🎯 Audience: Returning users
Happy users return to your product to get another taste. Whether they’re on a free or paid plan, whether the product leverages a Product-led Growth strategy or not, nothing stays static for long.
Faster than Darwin’s evolution theory, your market, your users, your product, your company, and yourself evolve.
As a result of market changes, your strategy will change.
As a result of user feedback, your product will change.
As a result of experiments, discovery sessions, and usability tests you run, your learnings will supply fuel for a wide variety of changes.
Product Onboarding at the beginning of the journey isn’t enough to win the marathon, and that’s where Success Onboarding comes in.
Once users have been activated, understand the product value, and start engaging, that’s when you can move on to the next step and double-click into user success.
“How can I help my users become as successful as possible, every step of the way?” is what personally keeps me up at night, and the jobs-to-be-done (JTBD) framework is my sleeping pills.
For the same reason, JTDB informs what we might want to include in Success Onboarding journeys.
Whether it’s a new feature we released that helps users achieve a job, or a new blog post we published around how to achieve success faster, or a new template that helps users get things done - these are all perfect candidates for Success Onboarding journeys because they inherently promote and support user success.
Think beyond the features your build and release.
Ask yourself, “How can I help my users achieve their jobs successfully?”
Therefore, Success Onboarding tactics don’t have to engage users internally on the product itself. Emails can work just as well.
User onboarding type #3: Re-Onboarding #
🥅 Goal: Re-initiate engagement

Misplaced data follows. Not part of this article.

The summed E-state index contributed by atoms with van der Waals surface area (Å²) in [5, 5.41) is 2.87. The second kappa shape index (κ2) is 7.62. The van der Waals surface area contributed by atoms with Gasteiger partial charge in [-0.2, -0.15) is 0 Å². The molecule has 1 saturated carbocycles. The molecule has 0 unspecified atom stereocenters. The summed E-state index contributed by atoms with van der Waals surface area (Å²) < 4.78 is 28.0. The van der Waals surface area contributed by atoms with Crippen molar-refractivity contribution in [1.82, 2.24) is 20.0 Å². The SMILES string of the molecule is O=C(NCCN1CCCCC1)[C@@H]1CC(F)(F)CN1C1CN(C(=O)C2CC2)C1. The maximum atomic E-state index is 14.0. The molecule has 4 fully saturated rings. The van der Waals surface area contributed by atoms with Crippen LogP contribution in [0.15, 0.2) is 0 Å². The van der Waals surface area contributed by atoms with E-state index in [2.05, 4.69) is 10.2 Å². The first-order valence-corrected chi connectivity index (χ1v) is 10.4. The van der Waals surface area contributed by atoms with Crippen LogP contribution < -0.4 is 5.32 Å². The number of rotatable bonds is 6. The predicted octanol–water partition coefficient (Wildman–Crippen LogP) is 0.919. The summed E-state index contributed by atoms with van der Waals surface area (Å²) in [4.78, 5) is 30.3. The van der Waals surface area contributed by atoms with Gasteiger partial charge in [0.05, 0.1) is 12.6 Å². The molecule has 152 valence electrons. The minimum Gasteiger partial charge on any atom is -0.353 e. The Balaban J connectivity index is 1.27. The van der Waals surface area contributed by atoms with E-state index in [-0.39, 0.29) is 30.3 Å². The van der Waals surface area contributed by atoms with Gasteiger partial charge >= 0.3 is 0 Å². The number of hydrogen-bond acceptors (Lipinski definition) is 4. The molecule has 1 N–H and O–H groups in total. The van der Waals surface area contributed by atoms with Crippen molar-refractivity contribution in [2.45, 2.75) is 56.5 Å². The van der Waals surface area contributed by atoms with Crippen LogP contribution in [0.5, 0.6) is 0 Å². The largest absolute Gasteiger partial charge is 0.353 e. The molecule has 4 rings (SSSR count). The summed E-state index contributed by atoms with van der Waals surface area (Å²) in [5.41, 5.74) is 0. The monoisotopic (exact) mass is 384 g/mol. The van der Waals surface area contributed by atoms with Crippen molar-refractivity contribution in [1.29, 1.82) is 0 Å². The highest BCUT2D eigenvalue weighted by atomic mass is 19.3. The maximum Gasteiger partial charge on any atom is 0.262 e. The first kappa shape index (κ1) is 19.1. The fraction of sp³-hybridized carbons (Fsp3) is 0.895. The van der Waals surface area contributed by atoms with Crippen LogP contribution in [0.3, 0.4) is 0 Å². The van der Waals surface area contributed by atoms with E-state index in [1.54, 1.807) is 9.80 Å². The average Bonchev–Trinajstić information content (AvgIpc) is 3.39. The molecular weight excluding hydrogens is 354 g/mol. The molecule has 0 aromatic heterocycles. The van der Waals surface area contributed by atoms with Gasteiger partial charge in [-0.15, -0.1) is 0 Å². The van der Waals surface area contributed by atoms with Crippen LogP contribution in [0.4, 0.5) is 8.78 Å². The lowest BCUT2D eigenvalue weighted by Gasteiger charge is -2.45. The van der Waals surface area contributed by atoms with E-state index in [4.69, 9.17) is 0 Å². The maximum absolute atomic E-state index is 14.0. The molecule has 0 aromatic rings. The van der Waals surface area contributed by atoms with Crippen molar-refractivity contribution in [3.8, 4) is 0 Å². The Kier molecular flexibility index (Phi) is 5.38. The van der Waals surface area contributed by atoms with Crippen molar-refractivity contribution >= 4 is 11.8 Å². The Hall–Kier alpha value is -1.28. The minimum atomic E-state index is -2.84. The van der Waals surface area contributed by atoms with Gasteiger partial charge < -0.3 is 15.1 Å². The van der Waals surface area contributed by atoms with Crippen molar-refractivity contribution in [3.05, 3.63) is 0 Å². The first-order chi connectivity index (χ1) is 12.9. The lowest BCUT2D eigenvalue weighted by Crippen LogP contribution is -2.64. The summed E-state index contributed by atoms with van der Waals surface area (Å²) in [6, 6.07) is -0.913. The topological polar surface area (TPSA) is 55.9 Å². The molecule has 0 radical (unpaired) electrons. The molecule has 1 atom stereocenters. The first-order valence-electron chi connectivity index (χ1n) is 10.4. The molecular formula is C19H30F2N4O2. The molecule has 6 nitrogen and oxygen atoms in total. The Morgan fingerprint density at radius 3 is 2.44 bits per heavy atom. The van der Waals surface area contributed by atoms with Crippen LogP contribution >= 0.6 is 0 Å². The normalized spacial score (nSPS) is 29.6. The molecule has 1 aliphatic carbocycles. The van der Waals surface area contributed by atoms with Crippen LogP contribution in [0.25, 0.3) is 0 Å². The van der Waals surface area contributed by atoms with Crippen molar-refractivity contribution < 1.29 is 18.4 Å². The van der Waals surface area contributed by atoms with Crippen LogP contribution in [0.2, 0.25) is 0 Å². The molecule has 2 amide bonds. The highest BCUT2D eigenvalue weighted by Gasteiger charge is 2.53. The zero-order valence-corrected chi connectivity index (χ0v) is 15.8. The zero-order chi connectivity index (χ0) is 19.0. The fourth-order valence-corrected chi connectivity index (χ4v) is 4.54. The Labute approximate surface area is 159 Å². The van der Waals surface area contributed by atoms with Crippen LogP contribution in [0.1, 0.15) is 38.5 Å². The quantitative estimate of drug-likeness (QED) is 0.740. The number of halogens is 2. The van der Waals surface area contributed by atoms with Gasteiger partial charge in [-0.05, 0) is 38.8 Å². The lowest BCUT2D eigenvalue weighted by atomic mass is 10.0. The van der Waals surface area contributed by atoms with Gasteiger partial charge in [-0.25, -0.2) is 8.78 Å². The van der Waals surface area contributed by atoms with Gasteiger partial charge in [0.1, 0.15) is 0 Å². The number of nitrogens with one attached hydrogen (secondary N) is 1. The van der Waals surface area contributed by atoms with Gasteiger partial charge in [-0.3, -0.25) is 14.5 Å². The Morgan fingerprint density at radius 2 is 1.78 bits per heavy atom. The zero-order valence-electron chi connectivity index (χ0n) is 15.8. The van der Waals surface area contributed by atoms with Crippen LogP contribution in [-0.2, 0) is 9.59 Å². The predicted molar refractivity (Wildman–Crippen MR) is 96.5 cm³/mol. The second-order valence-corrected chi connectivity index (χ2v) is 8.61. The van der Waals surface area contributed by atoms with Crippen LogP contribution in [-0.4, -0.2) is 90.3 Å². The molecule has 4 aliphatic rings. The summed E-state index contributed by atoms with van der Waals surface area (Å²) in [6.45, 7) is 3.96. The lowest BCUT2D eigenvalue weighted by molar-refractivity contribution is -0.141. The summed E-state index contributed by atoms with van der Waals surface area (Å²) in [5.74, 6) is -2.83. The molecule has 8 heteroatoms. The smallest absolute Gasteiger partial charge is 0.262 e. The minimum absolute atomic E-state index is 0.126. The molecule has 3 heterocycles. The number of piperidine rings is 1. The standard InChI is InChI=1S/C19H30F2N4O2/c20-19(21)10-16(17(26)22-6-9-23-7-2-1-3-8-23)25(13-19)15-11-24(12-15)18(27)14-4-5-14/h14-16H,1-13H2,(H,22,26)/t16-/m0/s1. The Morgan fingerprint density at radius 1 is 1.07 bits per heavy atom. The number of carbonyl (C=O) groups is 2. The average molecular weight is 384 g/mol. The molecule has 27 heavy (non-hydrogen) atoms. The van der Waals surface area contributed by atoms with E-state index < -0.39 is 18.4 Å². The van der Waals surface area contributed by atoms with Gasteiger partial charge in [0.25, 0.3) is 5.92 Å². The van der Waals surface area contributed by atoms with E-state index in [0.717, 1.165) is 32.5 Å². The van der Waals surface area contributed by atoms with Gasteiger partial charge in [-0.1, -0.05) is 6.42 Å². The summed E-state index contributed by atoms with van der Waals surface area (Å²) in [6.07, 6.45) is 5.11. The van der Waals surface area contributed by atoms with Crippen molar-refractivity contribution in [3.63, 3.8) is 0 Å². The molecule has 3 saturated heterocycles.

🎯 Audience: Users who have not been engaged for a long time
One of the hard truths in Product-Led Growth is that 40-60% of users who sign up never return.
Aside from those that are successfully retained, some do return after a long period of time.
Even if you managed to successfully activate them at the time, they surely forgot everything they’ve learned, and have been essentially deactivated by now.
Moreover, your product has probably significantly changed since they signed up.
The purpose of Re-Onboarding is to re-activate users and help them get back on their feet. It’s like rekindling an old flame; you have to remind them why they loved your product in the first place.
These users might not need the same level of onboarding that new users require, but re-activating them is a task we should not overlook.
A technique I like using is to start off by welcoming them back to the product, which recognizes I know them and care about them personally, and then I suggest they take a “refresher” onboarding journey.
It’s crucial to use data to identify these users and help them get reacquainted with the product.
Using product analytics tools (e.g. Heap, Mixpanel, PostHog, etc.) will help companies track user engagement that can be used to trigger dedicated Re-Onboarding journeys.
Experiment, track, iterate: rinse & repeat #
Anything and everything we do is an experiment with pending results.
As always, it’s critical to define, measure and track relevant metrics as you would for any experiment.
Effective user onboarding is a cornerstone for the success of PLG companies. It's not just about getting your foot in the door but also about continuously adding value and helping users achieve success. By breaking down the onboarding process into Product Onboarding, Success Onboarding, and Re-Onboarding, product managers and product-marketing managers can ensure all users are served and helped in the best way possible.
With over 15 years of experience in Product Management and over 5 years leading Product-led Growth motions at companies like WalkMe and Powtoon, Yoel Eilat drives a no-fluff approach to help companies perfect their PLG go-to-market and develop effective strategies that drive sustainable long-term growth.